Japan’s Hideki Matsuyama stands on the brink of history at the 2021 Masters in Augusta. Starting the final day of the tournament at 11-under, he’s miles ahead of the chasing pack of Justin Rose, Will Zalatoris, Xander Schauffele and Marc Leishman tied at seven-under.
Should he go on to win, he will become the first Japanese man to win a major title. Two Japanese women have won major titles before, but such heady victories are few and far between.
But Matsuyama can take some inspiration from Japan’s most recent victory at this very golf course. Just last week, 17-year old countrywoman Tsubasa Kajitani won the Augusta National Women’s Amateur
The other wins have been years apart with Hinako Shibuno winning at the 2019 Women’s British Open and Chako Higuchi many moons ago at the 1977 LPGA Championship.
But while big wins might be novel, Matsuyama is not unfamiliar with Augusta. In his last ten Masters rounds, he’s played in par or better and back in 2011, he was the Masters Low Amateur, the first Japanese golfer to earn that distinction.
Biggest comebacks at The Masters
Augusta has seen some spectacular comebacks over the years with Jack Burke Jr being the biggest of those, overturning an eight shot deficit to take the green jacket. That was all the way back in 1956. Players have also come from six and seven shots behind over the 85 years.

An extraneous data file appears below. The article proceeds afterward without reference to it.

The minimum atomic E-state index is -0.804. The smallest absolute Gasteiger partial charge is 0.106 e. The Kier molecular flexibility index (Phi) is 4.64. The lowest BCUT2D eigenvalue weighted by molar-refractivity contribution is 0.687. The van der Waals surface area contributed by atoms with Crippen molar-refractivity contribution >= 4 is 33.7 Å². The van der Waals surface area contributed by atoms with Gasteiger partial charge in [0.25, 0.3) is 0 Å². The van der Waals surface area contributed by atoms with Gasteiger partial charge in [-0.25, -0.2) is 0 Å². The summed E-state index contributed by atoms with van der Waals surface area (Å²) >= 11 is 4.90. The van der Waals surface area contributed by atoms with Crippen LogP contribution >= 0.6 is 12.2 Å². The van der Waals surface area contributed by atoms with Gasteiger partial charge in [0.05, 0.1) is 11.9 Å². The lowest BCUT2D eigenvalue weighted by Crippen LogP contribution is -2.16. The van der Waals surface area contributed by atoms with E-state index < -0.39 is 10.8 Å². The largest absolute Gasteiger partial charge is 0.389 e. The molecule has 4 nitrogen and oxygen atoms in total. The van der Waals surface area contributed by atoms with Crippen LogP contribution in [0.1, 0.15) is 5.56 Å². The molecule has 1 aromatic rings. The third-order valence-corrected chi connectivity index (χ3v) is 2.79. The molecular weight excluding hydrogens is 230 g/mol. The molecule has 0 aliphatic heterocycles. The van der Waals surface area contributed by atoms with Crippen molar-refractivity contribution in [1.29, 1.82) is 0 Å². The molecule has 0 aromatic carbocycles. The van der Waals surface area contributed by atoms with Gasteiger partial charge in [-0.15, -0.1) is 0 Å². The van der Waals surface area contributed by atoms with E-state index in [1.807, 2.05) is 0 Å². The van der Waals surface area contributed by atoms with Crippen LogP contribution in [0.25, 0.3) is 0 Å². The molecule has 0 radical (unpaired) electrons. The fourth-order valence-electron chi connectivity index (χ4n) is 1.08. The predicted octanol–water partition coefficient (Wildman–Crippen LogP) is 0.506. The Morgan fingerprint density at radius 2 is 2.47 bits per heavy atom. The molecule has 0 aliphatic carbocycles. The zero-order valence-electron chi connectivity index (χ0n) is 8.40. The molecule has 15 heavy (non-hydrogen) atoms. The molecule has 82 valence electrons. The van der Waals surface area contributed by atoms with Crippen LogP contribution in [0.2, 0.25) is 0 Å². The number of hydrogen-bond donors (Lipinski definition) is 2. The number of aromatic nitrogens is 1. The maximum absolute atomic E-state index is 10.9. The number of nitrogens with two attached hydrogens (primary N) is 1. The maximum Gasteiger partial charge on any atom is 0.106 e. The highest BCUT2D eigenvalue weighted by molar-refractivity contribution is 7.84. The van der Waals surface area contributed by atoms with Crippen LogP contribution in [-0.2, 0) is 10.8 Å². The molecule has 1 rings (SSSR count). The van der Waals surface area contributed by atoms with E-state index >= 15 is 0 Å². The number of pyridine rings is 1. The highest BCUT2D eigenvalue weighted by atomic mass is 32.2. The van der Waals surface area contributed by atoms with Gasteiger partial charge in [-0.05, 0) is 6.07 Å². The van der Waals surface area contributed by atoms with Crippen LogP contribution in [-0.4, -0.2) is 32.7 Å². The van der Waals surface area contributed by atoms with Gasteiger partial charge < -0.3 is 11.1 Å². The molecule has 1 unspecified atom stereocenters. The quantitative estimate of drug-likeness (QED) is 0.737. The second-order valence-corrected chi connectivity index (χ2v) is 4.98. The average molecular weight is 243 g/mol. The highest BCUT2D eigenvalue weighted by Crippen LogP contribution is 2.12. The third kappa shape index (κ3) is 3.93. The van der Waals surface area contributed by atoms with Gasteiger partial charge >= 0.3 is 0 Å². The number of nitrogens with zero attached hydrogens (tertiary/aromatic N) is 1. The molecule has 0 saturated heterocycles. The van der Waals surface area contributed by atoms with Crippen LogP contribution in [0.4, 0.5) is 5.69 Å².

In 2011, South Africa’s Charl Schwartzel held his nerve on a thrilling final day. He capitalised on a Rory McIlroy meltdown, coming from four strokes down to win the tournament – but only after a dramatic day where the lead went on a merry-go-round – much of that on the final back nine.
Drama is something The Masters loves to deliver, but nobody’s got the time for complicated calculations on a Sunday – especially not if you are timezonally challenged. No need to fret, play to your heart’s content with all possibilities by using this handy little Google Sheet.
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